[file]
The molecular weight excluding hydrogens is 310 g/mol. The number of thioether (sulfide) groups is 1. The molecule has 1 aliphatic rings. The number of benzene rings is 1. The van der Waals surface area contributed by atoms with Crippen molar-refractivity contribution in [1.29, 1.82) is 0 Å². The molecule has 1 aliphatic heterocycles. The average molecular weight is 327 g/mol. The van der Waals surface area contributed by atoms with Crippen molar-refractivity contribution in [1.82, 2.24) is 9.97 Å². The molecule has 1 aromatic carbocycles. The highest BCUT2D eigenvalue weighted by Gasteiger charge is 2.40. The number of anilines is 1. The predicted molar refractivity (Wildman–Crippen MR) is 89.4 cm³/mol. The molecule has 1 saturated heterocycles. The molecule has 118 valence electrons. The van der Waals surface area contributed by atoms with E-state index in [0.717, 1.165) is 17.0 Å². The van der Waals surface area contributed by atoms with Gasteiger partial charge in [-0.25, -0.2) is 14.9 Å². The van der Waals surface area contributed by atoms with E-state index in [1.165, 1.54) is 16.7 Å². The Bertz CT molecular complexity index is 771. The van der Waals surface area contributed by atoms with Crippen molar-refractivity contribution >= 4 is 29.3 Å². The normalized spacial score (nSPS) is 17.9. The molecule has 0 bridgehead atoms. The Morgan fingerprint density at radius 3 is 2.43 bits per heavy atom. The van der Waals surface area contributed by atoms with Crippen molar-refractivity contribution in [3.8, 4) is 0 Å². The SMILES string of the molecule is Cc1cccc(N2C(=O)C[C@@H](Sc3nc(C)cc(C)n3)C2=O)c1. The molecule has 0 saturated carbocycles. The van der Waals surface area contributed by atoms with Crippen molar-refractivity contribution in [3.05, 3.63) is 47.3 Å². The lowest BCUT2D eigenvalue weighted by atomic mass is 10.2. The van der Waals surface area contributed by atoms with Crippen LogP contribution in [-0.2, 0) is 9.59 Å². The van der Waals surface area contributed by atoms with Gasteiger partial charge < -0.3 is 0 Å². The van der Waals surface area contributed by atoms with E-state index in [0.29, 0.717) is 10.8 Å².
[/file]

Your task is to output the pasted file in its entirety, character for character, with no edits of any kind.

The molecular weight excluding hydrogens is 310 g/mol. The number of thioether (sulfide) groups is 1. The molecule has 1 aliphatic rings. The number of benzene rings is 1. The van der Waals surface area contributed by atoms with Crippen molar-refractivity contribution in [1.29, 1.82) is 0 Å². The molecule has 1 aliphatic heterocycles. The average molecular weight is 327 g/mol. The van der Waals surface area contributed by atoms with Crippen molar-refractivity contribution in [1.82, 2.24) is 9.97 Å². The molecule has 1 aromatic carbocycles. The highest BCUT2D eigenvalue weighted by Gasteiger charge is 2.40. The number of anilines is 1. The predicted molar refractivity (Wildman–Crippen MR) is 89.4 cm³/mol. The molecule has 1 saturated heterocycles. The molecule has 118 valence electrons. The van der Waals surface area contributed by atoms with E-state index in [0.717, 1.165) is 17.0 Å². The van der Waals surface area contributed by atoms with Gasteiger partial charge in [-0.25, -0.2) is 14.9 Å². The van der Waals surface area contributed by atoms with E-state index in [1.165, 1.54) is 16.7 Å². The Bertz CT molecular complexity index is 771. The van der Waals surface area contributed by atoms with Crippen molar-refractivity contribution >= 4 is 29.3 Å². The normalized spacial score (nSPS) is 17.9. The molecule has 0 bridgehead atoms. The Morgan fingerprint density at radius 3 is 2.43 bits per heavy atom. The van der Waals surface area contributed by atoms with Crippen molar-refractivity contribution in [3.8, 4) is 0 Å². The SMILES string of the molecule is Cc1cccc(N2C(=O)C[C@@H](Sc3nc(C)cc(C)n3)C2=O)c1. The molecule has 0 saturated carbocycles. The van der Waals surface area contributed by atoms with Crippen molar-refractivity contribution in [3.05, 3.63) is 47.3 Å². The lowest BCUT2D eigenvalue weighted by atomic mass is 10.2. The van der Waals surface area contributed by atoms with Crippen LogP contribution in [-0.2, 0) is 9.59 Å². The van der Waals surface area contributed by atoms with Gasteiger partial charge < -0.3 is 0 Å². The van der Waals surface area contributed by atoms with E-state index in [0.29, 0.717) is 10.8 Å².